We don’t call or message another parent to offer unsolicited advice, such as “Your son should learn to use his words.” (if I had a dollar for every time that happened, I could have afforded a nanny). During this Back to School Night conversation, I felt brave enough to blurt out, “If anything, I'm happy it wasn't my kid doing the damage that day!" For a minute, I wondered if I had said the wrong thing, but then slowly, I saw many smiles creep across parent faces. Tears crept into the corners of my eyes with the feeling of acceptance. Finally!
It was then that I embraced this remarkable life. For the first time, I had something in common with some of the wealthiest families of Silicon Valley. Behavior disorders, mental health issues, ADHD, HF ASD, ODD, SPD and every other acronym that represents That Kid do not discriminate. Having money will certainly help you pay for services and help, but money will not save you. Your professional status will not spare you and neither will the size of your home, the type of car you drive, your marital status or your level of education.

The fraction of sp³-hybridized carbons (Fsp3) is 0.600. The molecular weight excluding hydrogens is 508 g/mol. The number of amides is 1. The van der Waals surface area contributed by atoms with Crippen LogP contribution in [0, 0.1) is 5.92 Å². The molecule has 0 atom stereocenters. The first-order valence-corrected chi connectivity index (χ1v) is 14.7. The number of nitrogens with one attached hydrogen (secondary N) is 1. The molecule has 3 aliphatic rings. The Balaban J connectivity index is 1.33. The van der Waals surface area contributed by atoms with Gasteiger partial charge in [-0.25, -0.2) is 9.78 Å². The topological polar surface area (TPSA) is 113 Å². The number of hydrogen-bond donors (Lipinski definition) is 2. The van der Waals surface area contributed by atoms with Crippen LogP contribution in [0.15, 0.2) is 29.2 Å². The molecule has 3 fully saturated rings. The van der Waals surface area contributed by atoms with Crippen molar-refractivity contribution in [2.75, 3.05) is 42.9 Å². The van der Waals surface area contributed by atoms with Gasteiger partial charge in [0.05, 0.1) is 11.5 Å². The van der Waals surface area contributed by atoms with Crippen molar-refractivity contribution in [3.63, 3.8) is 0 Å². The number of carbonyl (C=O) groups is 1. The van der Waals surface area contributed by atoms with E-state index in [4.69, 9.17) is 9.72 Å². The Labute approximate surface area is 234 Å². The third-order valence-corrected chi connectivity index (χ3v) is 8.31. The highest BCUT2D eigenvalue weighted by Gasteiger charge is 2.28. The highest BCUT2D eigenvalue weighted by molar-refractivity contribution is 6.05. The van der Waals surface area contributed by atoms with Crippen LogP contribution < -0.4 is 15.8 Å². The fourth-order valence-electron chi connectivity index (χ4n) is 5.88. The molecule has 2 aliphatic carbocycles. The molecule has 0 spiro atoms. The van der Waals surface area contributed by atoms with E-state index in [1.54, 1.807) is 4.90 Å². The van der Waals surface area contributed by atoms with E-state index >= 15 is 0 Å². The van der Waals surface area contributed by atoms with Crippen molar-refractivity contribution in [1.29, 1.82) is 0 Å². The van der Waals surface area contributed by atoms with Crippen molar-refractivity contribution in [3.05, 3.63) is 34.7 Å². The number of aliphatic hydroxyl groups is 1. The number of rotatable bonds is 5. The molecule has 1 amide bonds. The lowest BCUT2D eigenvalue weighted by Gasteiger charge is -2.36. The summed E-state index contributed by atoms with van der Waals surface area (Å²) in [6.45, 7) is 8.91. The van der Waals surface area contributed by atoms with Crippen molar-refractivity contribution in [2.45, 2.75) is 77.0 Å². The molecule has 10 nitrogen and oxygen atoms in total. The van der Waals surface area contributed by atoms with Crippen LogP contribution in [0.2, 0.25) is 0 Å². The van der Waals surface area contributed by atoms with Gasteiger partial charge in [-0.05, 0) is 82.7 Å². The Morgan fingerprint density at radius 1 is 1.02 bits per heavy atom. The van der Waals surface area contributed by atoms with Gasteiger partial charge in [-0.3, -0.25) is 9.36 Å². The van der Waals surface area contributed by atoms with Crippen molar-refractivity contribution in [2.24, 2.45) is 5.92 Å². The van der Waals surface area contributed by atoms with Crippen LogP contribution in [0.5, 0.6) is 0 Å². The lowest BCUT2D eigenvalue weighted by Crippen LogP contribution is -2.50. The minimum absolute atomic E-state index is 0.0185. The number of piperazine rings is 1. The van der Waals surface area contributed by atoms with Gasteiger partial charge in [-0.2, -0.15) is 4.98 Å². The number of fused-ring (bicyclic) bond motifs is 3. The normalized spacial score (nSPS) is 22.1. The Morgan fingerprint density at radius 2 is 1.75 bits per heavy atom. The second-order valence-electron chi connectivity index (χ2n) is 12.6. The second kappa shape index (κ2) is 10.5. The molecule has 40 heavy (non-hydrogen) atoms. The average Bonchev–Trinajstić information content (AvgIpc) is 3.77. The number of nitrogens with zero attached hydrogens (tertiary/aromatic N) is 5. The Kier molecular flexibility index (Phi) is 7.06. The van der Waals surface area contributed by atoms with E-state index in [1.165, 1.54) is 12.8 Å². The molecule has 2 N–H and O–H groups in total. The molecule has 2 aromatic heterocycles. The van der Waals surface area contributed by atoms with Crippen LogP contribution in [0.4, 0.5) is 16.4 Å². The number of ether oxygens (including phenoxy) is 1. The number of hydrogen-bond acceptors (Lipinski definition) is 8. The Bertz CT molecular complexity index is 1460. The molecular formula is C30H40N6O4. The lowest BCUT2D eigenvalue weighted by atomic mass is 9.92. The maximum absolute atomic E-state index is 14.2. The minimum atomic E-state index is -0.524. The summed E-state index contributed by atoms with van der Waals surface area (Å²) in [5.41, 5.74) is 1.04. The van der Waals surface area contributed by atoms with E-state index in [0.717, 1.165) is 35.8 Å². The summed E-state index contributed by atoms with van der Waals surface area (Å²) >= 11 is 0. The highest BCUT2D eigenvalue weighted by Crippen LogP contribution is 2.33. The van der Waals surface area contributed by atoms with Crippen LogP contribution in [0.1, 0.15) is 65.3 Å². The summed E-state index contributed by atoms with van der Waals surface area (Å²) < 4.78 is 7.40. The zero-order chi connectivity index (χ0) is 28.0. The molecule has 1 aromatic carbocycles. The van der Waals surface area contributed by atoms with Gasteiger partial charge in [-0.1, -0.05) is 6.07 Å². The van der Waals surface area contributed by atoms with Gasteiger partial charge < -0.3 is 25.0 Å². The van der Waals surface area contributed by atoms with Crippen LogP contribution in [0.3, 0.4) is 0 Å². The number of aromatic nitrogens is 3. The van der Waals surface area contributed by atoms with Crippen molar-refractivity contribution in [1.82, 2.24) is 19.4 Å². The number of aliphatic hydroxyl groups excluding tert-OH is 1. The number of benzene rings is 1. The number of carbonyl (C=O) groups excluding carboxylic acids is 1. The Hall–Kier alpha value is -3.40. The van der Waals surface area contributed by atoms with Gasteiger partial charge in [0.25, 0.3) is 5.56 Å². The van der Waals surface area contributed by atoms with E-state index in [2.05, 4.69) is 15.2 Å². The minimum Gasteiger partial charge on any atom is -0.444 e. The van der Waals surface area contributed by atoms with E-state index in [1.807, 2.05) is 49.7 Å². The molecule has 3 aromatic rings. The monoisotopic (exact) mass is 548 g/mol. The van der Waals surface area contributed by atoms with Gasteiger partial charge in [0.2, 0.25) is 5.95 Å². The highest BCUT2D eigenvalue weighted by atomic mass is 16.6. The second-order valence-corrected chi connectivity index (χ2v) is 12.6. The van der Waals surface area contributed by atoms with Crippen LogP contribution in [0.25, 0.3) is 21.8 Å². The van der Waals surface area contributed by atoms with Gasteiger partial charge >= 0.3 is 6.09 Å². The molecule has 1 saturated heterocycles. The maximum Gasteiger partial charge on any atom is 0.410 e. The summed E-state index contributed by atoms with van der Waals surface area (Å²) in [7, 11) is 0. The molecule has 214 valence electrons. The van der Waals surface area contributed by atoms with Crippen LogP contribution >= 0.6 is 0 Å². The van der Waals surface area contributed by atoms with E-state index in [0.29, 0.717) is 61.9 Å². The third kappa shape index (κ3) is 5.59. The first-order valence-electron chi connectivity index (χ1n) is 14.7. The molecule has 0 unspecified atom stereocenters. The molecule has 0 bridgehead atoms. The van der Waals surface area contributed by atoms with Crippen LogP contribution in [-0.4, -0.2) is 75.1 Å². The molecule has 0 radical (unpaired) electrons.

Our bumper stickers don't tout slogans for Perfect Attendance, Honor Roll or Marching Band. If we wanted to have bumper stickers, ours would say, "Honk if Your Child Hasn’t Hit You Yet Today" or "We Brake for Sensory Breaks" or better yet, "Proud Imperfect Parent of an Imperfect Student.”
I am that proud imperfect parent. I'm far from perfect; I am a two-antidepressant and one-anxiety medication type of imperfect parent. I have shouted at my son way too many times. Some mornings, I would be stressed about getting to work on time or couldn't find my keys and then he would have a fit because his socks felt weird. More than I like to remember, I lost my temper with him before I understood what was going on in his world. A little seam in a sock felt like a rock to him and actually hurt. I still beat myself up when I recall mornings like that, mornings I can’t redo with compassion and patience. I don't know that I will ever forgive myself.